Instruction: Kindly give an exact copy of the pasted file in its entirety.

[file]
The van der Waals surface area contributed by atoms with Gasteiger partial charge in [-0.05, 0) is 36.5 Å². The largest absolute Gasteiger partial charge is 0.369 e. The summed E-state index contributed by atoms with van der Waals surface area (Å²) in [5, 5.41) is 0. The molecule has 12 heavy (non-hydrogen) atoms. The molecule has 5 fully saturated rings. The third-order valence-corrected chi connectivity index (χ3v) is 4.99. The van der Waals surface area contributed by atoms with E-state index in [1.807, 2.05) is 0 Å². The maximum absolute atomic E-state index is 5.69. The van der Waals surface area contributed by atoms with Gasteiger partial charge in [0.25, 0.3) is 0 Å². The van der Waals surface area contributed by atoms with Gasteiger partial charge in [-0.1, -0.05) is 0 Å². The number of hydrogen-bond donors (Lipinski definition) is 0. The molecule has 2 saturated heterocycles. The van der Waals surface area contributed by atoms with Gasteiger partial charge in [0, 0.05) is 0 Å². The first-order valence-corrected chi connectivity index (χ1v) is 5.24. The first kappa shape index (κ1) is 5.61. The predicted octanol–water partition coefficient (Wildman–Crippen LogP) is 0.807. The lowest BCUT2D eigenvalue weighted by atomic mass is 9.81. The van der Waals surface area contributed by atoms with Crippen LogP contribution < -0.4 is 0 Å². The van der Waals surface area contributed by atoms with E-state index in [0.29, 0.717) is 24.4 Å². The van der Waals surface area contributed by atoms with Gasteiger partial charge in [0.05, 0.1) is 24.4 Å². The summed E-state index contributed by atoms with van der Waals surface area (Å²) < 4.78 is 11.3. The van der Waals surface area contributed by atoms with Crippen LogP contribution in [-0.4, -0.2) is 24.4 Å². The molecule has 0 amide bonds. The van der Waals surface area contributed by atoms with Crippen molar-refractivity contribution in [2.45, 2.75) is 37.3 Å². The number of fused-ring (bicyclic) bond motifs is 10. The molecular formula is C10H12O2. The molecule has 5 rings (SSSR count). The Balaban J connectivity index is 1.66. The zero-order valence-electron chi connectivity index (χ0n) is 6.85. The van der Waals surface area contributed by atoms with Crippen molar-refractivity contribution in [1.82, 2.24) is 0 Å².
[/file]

The van der Waals surface area contributed by atoms with Gasteiger partial charge in [-0.05, 0) is 36.5 Å². The largest absolute Gasteiger partial charge is 0.369 e. The summed E-state index contributed by atoms with van der Waals surface area (Å²) in [5, 5.41) is 0. The molecule has 12 heavy (non-hydrogen) atoms. The molecule has 5 fully saturated rings. The third-order valence-corrected chi connectivity index (χ3v) is 4.99. The van der Waals surface area contributed by atoms with E-state index in [1.807, 2.05) is 0 Å². The maximum absolute atomic E-state index is 5.69. The van der Waals surface area contributed by atoms with Gasteiger partial charge in [0.25, 0.3) is 0 Å². The van der Waals surface area contributed by atoms with Gasteiger partial charge in [-0.1, -0.05) is 0 Å². The number of hydrogen-bond donors (Lipinski definition) is 0. The molecule has 2 saturated heterocycles. The van der Waals surface area contributed by atoms with Gasteiger partial charge in [0, 0.05) is 0 Å². The first-order valence-corrected chi connectivity index (χ1v) is 5.24. The first kappa shape index (κ1) is 5.61. The predicted octanol–water partition coefficient (Wildman–Crippen LogP) is 0.807. The lowest BCUT2D eigenvalue weighted by atomic mass is 9.81. The van der Waals surface area contributed by atoms with Crippen LogP contribution < -0.4 is 0 Å². The van der Waals surface area contributed by atoms with E-state index in [0.29, 0.717) is 24.4 Å². The van der Waals surface area contributed by atoms with Gasteiger partial charge in [0.05, 0.1) is 24.4 Å². The summed E-state index contributed by atoms with van der Waals surface area (Å²) < 4.78 is 11.3. The van der Waals surface area contributed by atoms with Crippen LogP contribution in [-0.4, -0.2) is 24.4 Å². The molecule has 0 amide bonds. The van der Waals surface area contributed by atoms with Crippen molar-refractivity contribution in [2.45, 2.75) is 37.3 Å². The number of fused-ring (bicyclic) bond motifs is 10. The molecular formula is C10H12O2. The molecule has 5 rings (SSSR count). The Balaban J connectivity index is 1.66. The zero-order valence-electron chi connectivity index (χ0n) is 6.85. The van der Waals surface area contributed by atoms with Crippen molar-refractivity contribution in [1.82, 2.24) is 0 Å².